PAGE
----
Transactions of the Historic Society of Lancashire and Cheshire for the Year Volume 17

Transactions of the Historic Society of Lancashire and Cheshire for the Year Volume 17

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This historic book may have numerous typos and missing text. Purchasers can usually download a free scanned copy of the original book (without typos) from the publisher. Not indexed. Not illustrated. 1865 edition. Excerpt: ...these rude shelters unnecessary, even if the general adoption of spinning machinery had not, by causing the wool to be sold at home in the fleece, stopped the supply of the staple merchandise. A bequest by a benevolent lady provided a service in the church on the Monday forenoons, for the special benefit of the people coming to market, which, like the penthouses, was also maintained long after those for whose behoof it was provided ceased to avail themselves of it. Hawkshead was originally a chapelry under Dalton and, as already stated, is believed to have existed at a very remote date. In the earliest annals of Furness Abbey it is referred to as, even then, a place of some standing and importance. Thus between the years 1198 and 1200, we find that Honorius, Archdeacon of Richmond, granted the convent permission to celebrate mass at their private altars with wax candles, during an interdict; for which purpose he assigned the Chapelry of Hawkshead &c. to the monks. And again, in 1219 the Abbot wished to relieve the inhabitants of Furness Fells, then increasing much in numbers, from the laborious necessity of carrying their dead for interment to the mother church at Dalton, upwards of twenty miles distant; but, being strongly opposed by the Vicars of Dalton and Urswick, at length made an appeal to the Papal court, when the Pope gave a commission to the Priors of St. Bees, Lancaster and Cartmel to enquire into and adjudge the case, which judgment was in favour of the Abbot and ordered the chapel yard at Hawkshead to be consecrated for sepulture. At the dissolution it appears that the income of this chapelry was nearly three times that of the Rectory of Dalton--was indeed worth more than the whole of Low Furness. It must be noted, ...show more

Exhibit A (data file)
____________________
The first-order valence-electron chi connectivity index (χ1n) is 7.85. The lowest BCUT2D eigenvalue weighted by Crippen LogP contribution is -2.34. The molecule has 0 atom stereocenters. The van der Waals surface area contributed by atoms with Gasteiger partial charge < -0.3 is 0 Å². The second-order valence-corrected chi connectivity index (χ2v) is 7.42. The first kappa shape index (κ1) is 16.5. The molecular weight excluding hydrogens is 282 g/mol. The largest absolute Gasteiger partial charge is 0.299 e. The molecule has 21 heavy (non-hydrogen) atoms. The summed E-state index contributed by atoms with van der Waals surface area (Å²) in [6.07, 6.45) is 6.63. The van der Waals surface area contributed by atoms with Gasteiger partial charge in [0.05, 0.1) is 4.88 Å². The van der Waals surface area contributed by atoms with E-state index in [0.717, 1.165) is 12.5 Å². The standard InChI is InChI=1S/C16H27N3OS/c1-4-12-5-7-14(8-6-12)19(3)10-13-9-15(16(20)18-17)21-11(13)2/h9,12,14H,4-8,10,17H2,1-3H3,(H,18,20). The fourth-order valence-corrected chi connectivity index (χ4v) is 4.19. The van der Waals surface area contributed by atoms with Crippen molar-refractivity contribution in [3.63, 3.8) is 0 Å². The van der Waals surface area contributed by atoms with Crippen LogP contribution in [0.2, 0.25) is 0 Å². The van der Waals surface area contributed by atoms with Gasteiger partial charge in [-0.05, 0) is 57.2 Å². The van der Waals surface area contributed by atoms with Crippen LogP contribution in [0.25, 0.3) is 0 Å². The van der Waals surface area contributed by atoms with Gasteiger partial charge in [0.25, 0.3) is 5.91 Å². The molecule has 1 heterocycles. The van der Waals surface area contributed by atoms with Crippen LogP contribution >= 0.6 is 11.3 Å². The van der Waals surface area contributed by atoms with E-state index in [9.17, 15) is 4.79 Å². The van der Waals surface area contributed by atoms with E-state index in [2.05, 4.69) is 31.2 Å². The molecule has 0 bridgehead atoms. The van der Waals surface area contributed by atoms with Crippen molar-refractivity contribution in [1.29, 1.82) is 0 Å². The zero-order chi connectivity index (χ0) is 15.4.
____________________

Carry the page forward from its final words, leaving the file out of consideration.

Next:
Product details

  • Paperback | 108 pages
  • 189 x 246 x 6mm | 209g
  • Rarebooksclub.com
  • United States
  • English
  • black & white illustrations
  • 1236768876
  • 9781236768872